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May 15, 2016 / sharoncopy

A whole week of subbing

Now that I have finished my semester at Henry Ford College (with my Graphic Design major completed!) I plan to sub full time for the next month, if possible. So far I haven’t had a problem finding work – in fact, I have quite a few days scheduled already.

This week I had a couple of 5th or 6th grade classes, and a very squirrelly Kindergarten group on Friday afternoon. I know their teacher is very strict with them. It’s always a bit odd when there is a parapro in there – who is actually in charge? In the past Ms. M’s parapro has taken the lead. I rather hate when they have to do “word sort”. This involves cutting up a page into little pieces and then sorting them by whether the words start with s, t, or st (for instance). The hard part is that the kids drop/lose pieces, they pull the glue sticks apart, they get very distracted with comparing notes with the other kids as to how much they have finished. Also, the pictures are awful – very basic pen and ink drawings that sometimes leave staff, as well as students, wondering what the items are!

The parapro was out of the room – the kids kept wandering around the room “I need a glue stick” “I need a pencil” “I need to sharpen my pencil” “I can’t find my t” “I forgot my crayons” “I need a drink”. I know they were pushing the boundaries because a “sub” was there, and since I have a cold, my patience may have been a little thinner than usual.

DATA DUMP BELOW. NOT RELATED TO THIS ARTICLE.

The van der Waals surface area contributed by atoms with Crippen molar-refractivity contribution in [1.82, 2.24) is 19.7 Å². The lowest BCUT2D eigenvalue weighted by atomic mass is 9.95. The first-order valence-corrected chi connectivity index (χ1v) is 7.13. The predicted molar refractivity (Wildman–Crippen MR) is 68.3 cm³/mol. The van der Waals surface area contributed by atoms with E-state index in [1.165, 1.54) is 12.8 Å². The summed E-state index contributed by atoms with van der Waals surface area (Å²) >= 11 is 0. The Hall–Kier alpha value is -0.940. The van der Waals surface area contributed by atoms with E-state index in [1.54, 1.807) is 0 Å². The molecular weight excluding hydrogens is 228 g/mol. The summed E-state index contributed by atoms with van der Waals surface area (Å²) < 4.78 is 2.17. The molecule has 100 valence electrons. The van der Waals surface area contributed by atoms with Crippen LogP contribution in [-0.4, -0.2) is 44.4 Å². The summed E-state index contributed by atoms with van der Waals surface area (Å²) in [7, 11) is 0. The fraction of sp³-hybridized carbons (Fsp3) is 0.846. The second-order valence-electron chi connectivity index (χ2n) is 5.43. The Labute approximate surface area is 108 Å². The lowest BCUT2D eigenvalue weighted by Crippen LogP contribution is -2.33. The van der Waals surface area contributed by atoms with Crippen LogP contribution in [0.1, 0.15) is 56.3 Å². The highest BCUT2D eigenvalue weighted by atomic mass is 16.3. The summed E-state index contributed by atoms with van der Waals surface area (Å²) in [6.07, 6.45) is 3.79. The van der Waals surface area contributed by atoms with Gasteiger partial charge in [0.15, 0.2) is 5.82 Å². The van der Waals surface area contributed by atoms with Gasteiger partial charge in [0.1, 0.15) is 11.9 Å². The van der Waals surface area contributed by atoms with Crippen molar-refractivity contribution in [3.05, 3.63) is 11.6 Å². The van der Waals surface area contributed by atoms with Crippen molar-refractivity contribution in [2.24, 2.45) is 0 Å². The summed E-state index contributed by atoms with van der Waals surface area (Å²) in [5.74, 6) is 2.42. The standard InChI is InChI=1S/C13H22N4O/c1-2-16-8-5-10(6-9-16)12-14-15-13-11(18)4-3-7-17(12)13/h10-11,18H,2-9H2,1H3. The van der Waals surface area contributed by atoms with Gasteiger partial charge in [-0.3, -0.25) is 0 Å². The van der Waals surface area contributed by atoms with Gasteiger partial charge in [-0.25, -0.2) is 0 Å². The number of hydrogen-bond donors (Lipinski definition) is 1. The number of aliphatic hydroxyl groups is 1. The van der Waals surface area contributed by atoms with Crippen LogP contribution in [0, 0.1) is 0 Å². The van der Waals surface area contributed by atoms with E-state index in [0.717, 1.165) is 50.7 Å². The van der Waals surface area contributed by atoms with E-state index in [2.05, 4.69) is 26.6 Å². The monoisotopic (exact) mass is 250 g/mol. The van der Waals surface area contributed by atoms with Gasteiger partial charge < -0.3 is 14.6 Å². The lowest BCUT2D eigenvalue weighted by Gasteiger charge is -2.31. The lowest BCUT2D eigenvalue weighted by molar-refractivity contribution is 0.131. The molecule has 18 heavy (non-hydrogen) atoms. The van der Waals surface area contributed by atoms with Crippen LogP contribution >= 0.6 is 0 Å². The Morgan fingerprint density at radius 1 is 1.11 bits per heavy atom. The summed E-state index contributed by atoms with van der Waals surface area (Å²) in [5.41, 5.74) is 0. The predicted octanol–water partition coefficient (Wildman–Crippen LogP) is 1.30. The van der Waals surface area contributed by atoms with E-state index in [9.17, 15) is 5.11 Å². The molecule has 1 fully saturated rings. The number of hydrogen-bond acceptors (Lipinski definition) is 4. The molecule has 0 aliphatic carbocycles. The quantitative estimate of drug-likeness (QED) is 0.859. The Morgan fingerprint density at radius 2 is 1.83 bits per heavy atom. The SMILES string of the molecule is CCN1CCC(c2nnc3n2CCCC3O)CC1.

They did “reading buddies” at the end of the day – outdoors. This is when the 2nd graders come and read books to the kids – breaking up into 2’s and 3’s. Well, the other teachers decided to do it outside, which was fine, but they didn’t seem to be intervening to make the kids stay organized at all. Kids were running around, throwing books, cutting up. worrying about a dead bird they found (I finally removed it from the area). I asked the others twice if they really wanted to let it go on like this – this is not the norm! The other teacher said, “They’re fine” so I didn’t intervene very much. But I kept thinking that we should have just let them go to the playground for all of the “reading” that was being done.

Talking with the teacher, I was surprised to learn that she has FAR more work to do teaching Kindergarten than she did when she taught high school math and science. It’s because there is so much individual attention necessary and because in her five years of teaching, the scope and sequence (requirements for what each child is supposed to learn) has increased substantially. What was required for first grade when my children were young is now on the low end of what is required for Kindergartners to achieve by the end of the semester. Also, I asked if kids ever have to repeat. She said that she can recommend that a child repeat Kindergarten, but it is up to the parents whether it will happen or not. She has one boy who really should repeat, but his mother said that her older son was greatly hurt by having to repeat Kindergarten, so she will not allow it.


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